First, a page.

Our ‘doorways’ were Buildings & Grounds, and Energy & Water, with the scenario developed indicating what could be possible using the cancellation of the Buildings School for the Future programme as a driver for change
First, doorway statements extracts
- The way school buildings are designed constructed and managed affects their ‘ability’ to teach pupils about sustainable living.
- All schools, old and new manage and design buildings in a way that visibly demonstrate sustainable development to everyone who uses the school.
- Through their grounds, pupils are closer to nature, capture their imaginations in outdoor play and help them learn about sustainable living.
- All schools are models for efficiency, renewable energy and water conservation
A futures scenario looking back to 2010:2010
Building Schools for the Future programme axed for many schools.
Schools take ownership for developing sustainable schools. Previously they had relied on others (Government) to do it for them
Voice of pupils and teachers becomes more powerful influential in school development leading to 2012 when Sustainable school development is included in the new School Teaching Framework
School Budgets cut further
Energy costs, especially oil costs soar
Carbon Reduction Commitments start to bite, within schools, public sector and large private organisations
Real focus on energy saving measures in school
Joint ventures between industry and schools to use surplus heat from industrial / IT sector to heat schools, with pilots in 2012 and widespread use from 2014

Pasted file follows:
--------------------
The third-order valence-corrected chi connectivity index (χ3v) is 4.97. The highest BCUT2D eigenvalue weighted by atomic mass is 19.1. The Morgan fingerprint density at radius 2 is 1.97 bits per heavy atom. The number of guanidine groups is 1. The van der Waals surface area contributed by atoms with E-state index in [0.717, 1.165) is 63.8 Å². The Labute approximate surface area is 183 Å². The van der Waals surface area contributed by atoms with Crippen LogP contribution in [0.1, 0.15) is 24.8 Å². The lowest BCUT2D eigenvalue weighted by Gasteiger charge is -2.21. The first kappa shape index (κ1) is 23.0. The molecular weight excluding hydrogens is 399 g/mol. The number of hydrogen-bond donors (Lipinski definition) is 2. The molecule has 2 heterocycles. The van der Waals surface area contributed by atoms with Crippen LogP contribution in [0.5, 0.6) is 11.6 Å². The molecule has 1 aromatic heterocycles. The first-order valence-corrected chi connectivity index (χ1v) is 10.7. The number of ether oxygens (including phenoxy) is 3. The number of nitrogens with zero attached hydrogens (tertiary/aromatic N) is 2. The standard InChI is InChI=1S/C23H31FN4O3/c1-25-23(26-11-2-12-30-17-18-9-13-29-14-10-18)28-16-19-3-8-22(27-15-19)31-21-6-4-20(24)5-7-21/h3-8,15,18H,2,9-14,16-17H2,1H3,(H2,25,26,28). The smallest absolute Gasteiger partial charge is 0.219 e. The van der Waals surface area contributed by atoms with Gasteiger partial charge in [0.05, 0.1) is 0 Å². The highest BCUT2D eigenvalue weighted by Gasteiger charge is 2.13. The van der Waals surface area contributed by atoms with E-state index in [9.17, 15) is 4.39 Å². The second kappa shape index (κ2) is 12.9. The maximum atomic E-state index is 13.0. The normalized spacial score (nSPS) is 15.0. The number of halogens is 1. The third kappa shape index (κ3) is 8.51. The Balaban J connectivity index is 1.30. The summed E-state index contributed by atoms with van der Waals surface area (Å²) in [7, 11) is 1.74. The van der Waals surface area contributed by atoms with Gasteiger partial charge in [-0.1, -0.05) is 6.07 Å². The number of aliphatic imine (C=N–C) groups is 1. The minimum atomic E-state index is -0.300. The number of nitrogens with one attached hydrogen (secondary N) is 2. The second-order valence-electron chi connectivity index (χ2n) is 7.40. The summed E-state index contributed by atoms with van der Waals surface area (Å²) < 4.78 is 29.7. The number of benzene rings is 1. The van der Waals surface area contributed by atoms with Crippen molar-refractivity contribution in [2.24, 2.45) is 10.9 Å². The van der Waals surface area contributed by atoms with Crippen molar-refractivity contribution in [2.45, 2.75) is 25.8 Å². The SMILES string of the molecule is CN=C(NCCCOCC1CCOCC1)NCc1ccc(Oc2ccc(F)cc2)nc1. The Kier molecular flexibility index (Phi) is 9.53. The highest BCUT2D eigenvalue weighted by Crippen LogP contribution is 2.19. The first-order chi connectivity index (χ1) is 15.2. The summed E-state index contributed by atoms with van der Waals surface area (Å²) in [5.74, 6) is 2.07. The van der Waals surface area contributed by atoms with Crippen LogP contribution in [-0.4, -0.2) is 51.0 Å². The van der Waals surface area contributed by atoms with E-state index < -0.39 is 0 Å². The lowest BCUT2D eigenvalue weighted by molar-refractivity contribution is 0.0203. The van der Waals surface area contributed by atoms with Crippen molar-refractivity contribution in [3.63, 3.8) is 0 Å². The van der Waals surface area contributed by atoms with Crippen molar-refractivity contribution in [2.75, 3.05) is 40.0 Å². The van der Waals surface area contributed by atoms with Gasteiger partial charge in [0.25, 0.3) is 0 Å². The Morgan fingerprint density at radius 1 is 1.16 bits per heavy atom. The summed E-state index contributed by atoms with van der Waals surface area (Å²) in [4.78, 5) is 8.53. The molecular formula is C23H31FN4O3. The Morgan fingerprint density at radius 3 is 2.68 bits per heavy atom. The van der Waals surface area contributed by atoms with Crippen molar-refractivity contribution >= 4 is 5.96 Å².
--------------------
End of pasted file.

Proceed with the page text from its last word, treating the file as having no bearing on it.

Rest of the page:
New planning directives require any new schools to be sited near industry, but that clean and new industry to be sited near schools
Managing energy part of the School Teaching Framework
Further cuts in education
Surge in local activism. parents and governors take hands on driving of sustainable school agenda
2014 Usable School Code introduced: Requirement for new school and major school refurbishments to be approved by parents, teachers and pupils.
Carbon Offsetting focus and Carbon Reduction Scheme allows industry to supply renewable technology into schools free of charge under section 106 type agreements
Feed in Tariffs revised to make it extremely attractive to supply energy to grid
Schools bristle with eco-technology, providing far more energy than they use.
Schools used as energy ‘provider’ during school closed periods
Schools piloted as smart grid pioneers
Schools become learning centres for sustainable living
Building directives require only local labour and materials to be used. Transport costs make new build prohibitive. In anticipation of a ban on non essential new build, their is a rush to refurb existing stock
New school construction ceased.
Reclaiming and recycling of existing buildings for school use becomes best practice.